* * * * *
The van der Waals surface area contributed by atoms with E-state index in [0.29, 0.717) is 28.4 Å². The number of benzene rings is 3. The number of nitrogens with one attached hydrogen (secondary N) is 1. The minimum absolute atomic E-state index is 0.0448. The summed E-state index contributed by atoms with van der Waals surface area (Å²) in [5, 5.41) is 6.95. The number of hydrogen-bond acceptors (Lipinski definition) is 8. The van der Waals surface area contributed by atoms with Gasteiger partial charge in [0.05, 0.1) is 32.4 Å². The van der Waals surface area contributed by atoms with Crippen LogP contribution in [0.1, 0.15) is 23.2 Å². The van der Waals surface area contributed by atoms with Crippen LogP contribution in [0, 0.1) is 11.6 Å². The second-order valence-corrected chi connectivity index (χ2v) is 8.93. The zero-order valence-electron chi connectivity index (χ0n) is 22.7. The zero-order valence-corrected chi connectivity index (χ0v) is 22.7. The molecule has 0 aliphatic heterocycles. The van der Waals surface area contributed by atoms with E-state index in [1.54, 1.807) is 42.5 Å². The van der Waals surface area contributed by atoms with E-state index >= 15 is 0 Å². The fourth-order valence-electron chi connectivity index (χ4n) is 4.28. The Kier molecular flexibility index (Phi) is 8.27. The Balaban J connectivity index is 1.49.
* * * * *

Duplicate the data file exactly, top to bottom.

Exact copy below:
The van der Waals surface area contributed by atoms with E-state index in [0.29, 0.717) is 28.4 Å². The number of benzene rings is 3. The number of nitrogens with one attached hydrogen (secondary N) is 1. The minimum absolute atomic E-state index is 0.0448. The summed E-state index contributed by atoms with van der Waals surface area (Å²) in [5, 5.41) is 6.95. The number of hydrogen-bond acceptors (Lipinski definition) is 8. The van der Waals surface area contributed by atoms with Gasteiger partial charge in [0.05, 0.1) is 32.4 Å². The van der Waals surface area contributed by atoms with Crippen LogP contribution in [0.1, 0.15) is 23.2 Å². The van der Waals surface area contributed by atoms with Crippen LogP contribution in [0, 0.1) is 11.6 Å². The second-order valence-corrected chi connectivity index (χ2v) is 8.93. The zero-order valence-electron chi connectivity index (χ0n) is 22.7. The zero-order valence-corrected chi connectivity index (χ0v) is 22.7. The molecule has 0 aliphatic heterocycles. The van der Waals surface area contributed by atoms with E-state index in [1.54, 1.807) is 42.5 Å². The van der Waals surface area contributed by atoms with E-state index >= 15 is 0 Å². The fourth-order valence-electron chi connectivity index (χ4n) is 4.28. The Kier molecular flexibility index (Phi) is 8.27. The Balaban J connectivity index is 1.49.